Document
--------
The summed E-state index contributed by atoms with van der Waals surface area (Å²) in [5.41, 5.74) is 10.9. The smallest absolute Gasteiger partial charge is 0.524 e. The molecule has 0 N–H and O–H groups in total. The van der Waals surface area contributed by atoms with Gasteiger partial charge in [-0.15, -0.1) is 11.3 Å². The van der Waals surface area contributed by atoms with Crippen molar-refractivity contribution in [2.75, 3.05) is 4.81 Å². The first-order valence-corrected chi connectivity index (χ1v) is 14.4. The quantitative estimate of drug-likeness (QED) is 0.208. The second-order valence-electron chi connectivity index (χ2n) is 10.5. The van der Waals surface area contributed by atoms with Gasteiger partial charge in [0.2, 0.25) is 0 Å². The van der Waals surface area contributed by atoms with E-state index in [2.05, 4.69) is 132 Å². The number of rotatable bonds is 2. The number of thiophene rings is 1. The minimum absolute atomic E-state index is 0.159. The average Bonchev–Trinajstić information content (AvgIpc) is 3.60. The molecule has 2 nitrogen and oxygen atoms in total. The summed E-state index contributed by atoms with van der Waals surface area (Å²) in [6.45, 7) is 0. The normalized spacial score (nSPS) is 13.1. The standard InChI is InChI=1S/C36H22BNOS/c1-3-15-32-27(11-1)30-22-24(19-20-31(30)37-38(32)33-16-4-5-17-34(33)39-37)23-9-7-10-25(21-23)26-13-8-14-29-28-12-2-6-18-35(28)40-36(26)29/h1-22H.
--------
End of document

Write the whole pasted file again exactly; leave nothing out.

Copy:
The summed E-state index contributed by atoms with van der Waals surface area (Å²) in [5.41, 5.74) is 10.9. The smallest absolute Gasteiger partial charge is 0.524 e. The molecule has 0 N–H and O–H groups in total. The van der Waals surface area contributed by atoms with Gasteiger partial charge in [-0.15, -0.1) is 11.3 Å². The van der Waals surface area contributed by atoms with Crippen molar-refractivity contribution in [2.75, 3.05) is 4.81 Å². The first-order valence-corrected chi connectivity index (χ1v) is 14.4. The quantitative estimate of drug-likeness (QED) is 0.208. The second-order valence-electron chi connectivity index (χ2n) is 10.5. The van der Waals surface area contributed by atoms with Gasteiger partial charge in [0.2, 0.25) is 0 Å². The van der Waals surface area contributed by atoms with E-state index in [2.05, 4.69) is 132 Å². The number of rotatable bonds is 2. The number of thiophene rings is 1. The minimum absolute atomic E-state index is 0.159. The average Bonchev–Trinajstić information content (AvgIpc) is 3.60. The molecule has 2 nitrogen and oxygen atoms in total. The summed E-state index contributed by atoms with van der Waals surface area (Å²) in [6.45, 7) is 0. The normalized spacial score (nSPS) is 13.1. The standard InChI is InChI=1S/C36H22BNOS/c1-3-15-32-27(11-1)30-22-24(19-20-31(30)37-38(32)33-16-4-5-17-34(33)39-37)23-9-7-10-25(21-23)26-13-8-14-29-28-12-2-6-18-35(28)40-36(26)29/h1-22H.